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Foraging Behaviour of Juvenile Female New Zealand Sea Lions (Phocarctos hookeri) in Contrasting Environments

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      Abstract

      Foragers can show adaptive responses to changes within their environment through morphological and behavioural plasticity. We investigated the plasticity in body size, at sea movements and diving behaviour of juvenile female New Zealand (NZ) sea lions (Phocarctos hookeri) in two contrasting environments. The NZ sea lion is one of the rarest pinnipeds in the world. Most of the species is based at the subantarctic Auckland Islands (AI; considered to be marginal foraging habitat), with a recolonizing population on the Otago Peninsula, NZ mainland (considered to be more optimal habitat). We investigated how juvenile NZ sea lions adjust their foraging behaviour in contrasting environments by deploying satellite-linked platform transmitting terminals (PTTs) and time-depth recorders (TDRs) on 2–3 year-old females at AI (2007–2010) and Otago (2009–2010). Juvenile female NZ sea lions exhibited plasticity in body size and behaviour. Otago juveniles were significantly heavier than AI juveniles. Linear mixed effects models showed that study site had the most important effect on foraging behaviour, while mass and age had little influence. AI juveniles spent more time at sea, foraged over larger areas, and dove deeper and longer than Otago juveniles. It is difficult to attribute a specific cause to the observed contrasts in foraging behaviour because these differences may be driven by disparities in habitat/prey characteristics, conspecific density levels or interseasonal variation. Nevertheless, the smaller size and increased foraging effort of AI juveniles, combined with the lower productivity in this region, support the hypothesis that AI are less optimal habitat than Otago. It is more difficult for juveniles to forage in suboptimal habitats given their restricted foraging ability and lower tolerance for food limitation compared to adults. Thus, effective management measures should consider the impacts of low resource environments, along with changes that can alter food availability such as potential resource competition with fisheries.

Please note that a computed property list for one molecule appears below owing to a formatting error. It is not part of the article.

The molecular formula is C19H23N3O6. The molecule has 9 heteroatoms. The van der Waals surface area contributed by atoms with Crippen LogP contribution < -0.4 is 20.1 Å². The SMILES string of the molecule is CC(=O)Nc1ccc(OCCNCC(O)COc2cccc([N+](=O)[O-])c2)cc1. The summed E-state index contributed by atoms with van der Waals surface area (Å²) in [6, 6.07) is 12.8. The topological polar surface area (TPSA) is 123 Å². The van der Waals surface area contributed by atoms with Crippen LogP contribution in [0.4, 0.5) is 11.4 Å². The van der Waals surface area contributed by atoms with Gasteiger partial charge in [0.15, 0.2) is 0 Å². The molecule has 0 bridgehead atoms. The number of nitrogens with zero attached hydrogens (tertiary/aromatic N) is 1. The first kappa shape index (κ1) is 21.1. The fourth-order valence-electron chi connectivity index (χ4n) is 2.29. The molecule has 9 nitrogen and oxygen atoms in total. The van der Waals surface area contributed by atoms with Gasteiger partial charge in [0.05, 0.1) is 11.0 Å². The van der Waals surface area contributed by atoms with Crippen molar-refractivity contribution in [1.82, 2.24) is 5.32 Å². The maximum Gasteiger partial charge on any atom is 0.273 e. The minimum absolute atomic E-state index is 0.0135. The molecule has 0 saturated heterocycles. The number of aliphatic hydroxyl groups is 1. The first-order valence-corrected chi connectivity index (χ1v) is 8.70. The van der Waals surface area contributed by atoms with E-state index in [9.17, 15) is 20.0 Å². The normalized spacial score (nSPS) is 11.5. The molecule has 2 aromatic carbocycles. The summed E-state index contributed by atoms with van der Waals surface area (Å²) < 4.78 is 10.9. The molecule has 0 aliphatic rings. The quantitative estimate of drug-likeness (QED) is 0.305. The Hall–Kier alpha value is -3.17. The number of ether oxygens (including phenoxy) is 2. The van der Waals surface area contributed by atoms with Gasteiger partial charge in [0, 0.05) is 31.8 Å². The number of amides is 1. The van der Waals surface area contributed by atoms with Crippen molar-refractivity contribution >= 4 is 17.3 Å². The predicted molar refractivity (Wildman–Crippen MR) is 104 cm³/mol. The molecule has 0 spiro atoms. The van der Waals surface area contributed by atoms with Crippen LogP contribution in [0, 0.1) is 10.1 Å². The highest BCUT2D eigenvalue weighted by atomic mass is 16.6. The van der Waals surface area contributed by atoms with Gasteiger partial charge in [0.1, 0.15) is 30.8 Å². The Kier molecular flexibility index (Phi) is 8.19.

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      Early development and fitness in birds and mammals.

      Conditions experienced during early development affect survival and reproductive performance in many bird and mammal species. Factors affecting early development can therefore have an important influence both on the optimization of life histories and on population dynamics. The understanding of these evolutionary and dynamic consequences is just starting to emerge.
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        Food limitation leads to behavioral diversification and dietary specialization in sea otters.